• The World Urban Forum (WUF) was established by the United Nations to examine rapid urbanization and its impact on cities, economies and policies. Habitat Jam run in 2005 for the World Urban Forum was the largest brainstorming ever on urban sustainability, bringing together NGOs, politicians and academia, and slum dwellers whose lives were directly impacted by this body. Over 8,000 ideas were distilled to 70 core ideas - this core set were all presented at the WUF3 conference and adopted as its official platform.
  • Eli Lilly's CEO, through VisionJam, engaged over half of their global population to identify practical ideas for how to realise their new strategy and vision resulting in a new framework for the company.
  • More recently, the NATO supported SecurityJam to address 21st Century security threats and CovJam for the City of Coventry in the UK, were truly impressive in terms of the range of ideas generated and quality of interaction.


Liam, in your opinion, what are some key misconceptions and misgivings people have about Jams?


There are a few misgivings.


  • First, I frequently hear that, 'this approach doesn't result in tangible outcomes, and it is simply a chat session and no different from how or why people use Facebook or Twitter.' 
  • The other prevalent view is 'people will only share their ideas in an anonymous environment.' Jams are not anonymous by design. A sense of trust is created in the Jam seeing a person's name associated with their comments, and certainly adds to the level of constructive (if at times critical) debate. 
A typical Jam lasts 72-hours, with people signing on around their busy daily schedules for perhaps 30 minutes, or an hour at a time. They are encouraged to return by the quality of the discussion and by their own desire to push emerging ideas forward.  The audience knows, in advance, that the Jam sponsor is committed to act on the results and outcomes of the discussion, so they are willing to roll-up their sleeves and contribute.  Jams do have the potential to be very fulfilling, as they do lead to follow-up action.  But there is a risk as well, raising the audience's expectations with no plan for follow-though.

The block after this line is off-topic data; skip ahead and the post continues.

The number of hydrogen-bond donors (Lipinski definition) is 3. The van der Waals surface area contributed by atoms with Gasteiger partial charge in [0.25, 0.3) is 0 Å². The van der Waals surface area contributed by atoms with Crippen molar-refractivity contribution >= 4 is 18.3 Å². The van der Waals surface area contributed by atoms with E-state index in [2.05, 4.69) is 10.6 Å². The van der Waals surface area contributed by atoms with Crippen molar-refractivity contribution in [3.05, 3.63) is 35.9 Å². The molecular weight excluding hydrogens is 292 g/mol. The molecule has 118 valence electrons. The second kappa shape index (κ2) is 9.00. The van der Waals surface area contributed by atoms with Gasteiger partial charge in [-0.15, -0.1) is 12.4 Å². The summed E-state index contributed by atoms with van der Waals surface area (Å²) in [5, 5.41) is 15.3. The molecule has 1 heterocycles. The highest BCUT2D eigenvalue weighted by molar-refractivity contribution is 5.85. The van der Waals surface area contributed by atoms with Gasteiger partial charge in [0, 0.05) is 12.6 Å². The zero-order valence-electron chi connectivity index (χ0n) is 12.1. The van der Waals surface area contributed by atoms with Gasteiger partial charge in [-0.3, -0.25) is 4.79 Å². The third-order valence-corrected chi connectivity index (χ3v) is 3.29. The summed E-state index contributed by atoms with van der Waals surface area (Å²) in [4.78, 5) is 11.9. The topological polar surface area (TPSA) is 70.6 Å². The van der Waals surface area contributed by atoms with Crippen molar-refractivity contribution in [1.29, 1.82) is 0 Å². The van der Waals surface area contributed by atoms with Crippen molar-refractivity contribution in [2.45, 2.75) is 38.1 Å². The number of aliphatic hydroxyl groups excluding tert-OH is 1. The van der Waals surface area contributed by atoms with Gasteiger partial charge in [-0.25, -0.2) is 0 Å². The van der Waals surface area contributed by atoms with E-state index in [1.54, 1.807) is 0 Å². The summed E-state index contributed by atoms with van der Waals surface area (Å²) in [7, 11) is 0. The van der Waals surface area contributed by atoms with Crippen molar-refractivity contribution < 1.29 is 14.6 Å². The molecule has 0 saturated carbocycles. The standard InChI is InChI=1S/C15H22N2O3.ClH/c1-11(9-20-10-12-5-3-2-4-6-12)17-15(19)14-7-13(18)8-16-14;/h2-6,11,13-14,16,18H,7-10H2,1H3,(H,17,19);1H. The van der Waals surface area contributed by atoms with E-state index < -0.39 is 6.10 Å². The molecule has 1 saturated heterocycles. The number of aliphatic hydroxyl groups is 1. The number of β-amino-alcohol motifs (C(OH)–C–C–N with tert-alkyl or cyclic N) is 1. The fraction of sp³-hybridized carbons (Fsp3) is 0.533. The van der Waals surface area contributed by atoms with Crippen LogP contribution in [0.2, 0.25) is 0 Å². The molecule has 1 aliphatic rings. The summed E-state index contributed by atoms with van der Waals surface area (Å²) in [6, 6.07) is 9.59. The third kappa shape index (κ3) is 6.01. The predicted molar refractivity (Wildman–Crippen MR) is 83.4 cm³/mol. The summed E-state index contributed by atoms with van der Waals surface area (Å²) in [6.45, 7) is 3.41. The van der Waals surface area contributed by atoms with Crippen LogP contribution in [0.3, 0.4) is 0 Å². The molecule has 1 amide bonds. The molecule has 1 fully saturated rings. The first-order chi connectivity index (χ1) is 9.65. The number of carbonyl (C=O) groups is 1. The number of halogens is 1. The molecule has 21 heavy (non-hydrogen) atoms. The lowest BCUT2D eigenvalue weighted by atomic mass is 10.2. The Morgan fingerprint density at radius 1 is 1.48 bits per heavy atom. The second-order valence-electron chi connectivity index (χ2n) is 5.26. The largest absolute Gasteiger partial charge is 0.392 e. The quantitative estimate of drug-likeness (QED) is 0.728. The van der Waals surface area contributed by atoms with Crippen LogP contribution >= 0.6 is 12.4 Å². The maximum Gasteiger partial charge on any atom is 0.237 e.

The biggest misconception people have is that Jams are automatic, spontaneous, and require little or no planning.  Nothing could be farther from the truth.  There is nothing spontaneous and automatic about a Jam event.  Without all the investment of time and effort up-front, during, and after, a Jam would be a non-starter and have zero value.  The best Jams are those that have unwavering focus, and unquestioned commitment to follow-through and act on the recommendations.



What would be the best example of such a Jam, one that had unwavering focus and intent from the start, and which resulted in concrete, long-lasting outcomes?


Without a doubt, that would be IBM's InnovationJam in 2006. Before the Jam launched our Chairman, Sam Palmisano, committed $100 million in funding to ideas that utilized emerging technologies to solve existing business and societal challenges. Over 150,000 people from 104 countries participated during the 72-hour Jam generating over 40k posts that were narrowed down to 30 core ideas. The executive team selected 10 big ideas that represented first-of-a-kind new businesses within IBM; of which, over half represent IBM's corporate-wide Smarter Planet initiative launched in 2008.  So, it can safely be said, that a significant portion of IBM, namely the Smarter Planet initiatives, came into being as a result of the Jam. 


A change in Culture and Mindset is critical for collaborative innovation to take root and become reality in any company. Does IBM Jam regularly with employees to shape its own culture and mindset? 


IBM has been 'jamming' with it employees since 2001. In 2003, we used the Jam solution to reexamine the company's core values since their inception nearly 100 hundred years earlier. Through ValuesJam, IBMers came together to define the essence of the company. The result was a new set of core values - defined by IBMers for IBMers - that now shape everything we do and every choice we make on behalf of the company and our clients. Over 220,000 employees downloaded the "values manifesto" created as a result of the ValuesJam.


Thank you Liam for your time and views. I know you are bullish on Jams. What issues will challenge Jam experts like you over the next 3-5 years?


Yes, I expect to stay bullish on Jams, and yes, I expect to continue to be challenged.  Several things.


  • First, I expect more companies to use Jams to engage their employees, customers, and other key stakeholders; in my opinion "jamming" with employees is still underutilized.
  • Second, given the volume of data Jams generate, we need continued improvements in data and visual analytics to help make sense of the data in real-time and identify underlying themes, values, and sentiments.
  • Third, why just English, why not jams in other languages as well?
  • Lastly, everyday the connection between the PC and the Internet is weakening, with smart phones and other mobile devices capturing more users and accounting for more usage.  These devices will also need to be part of Jam events in the future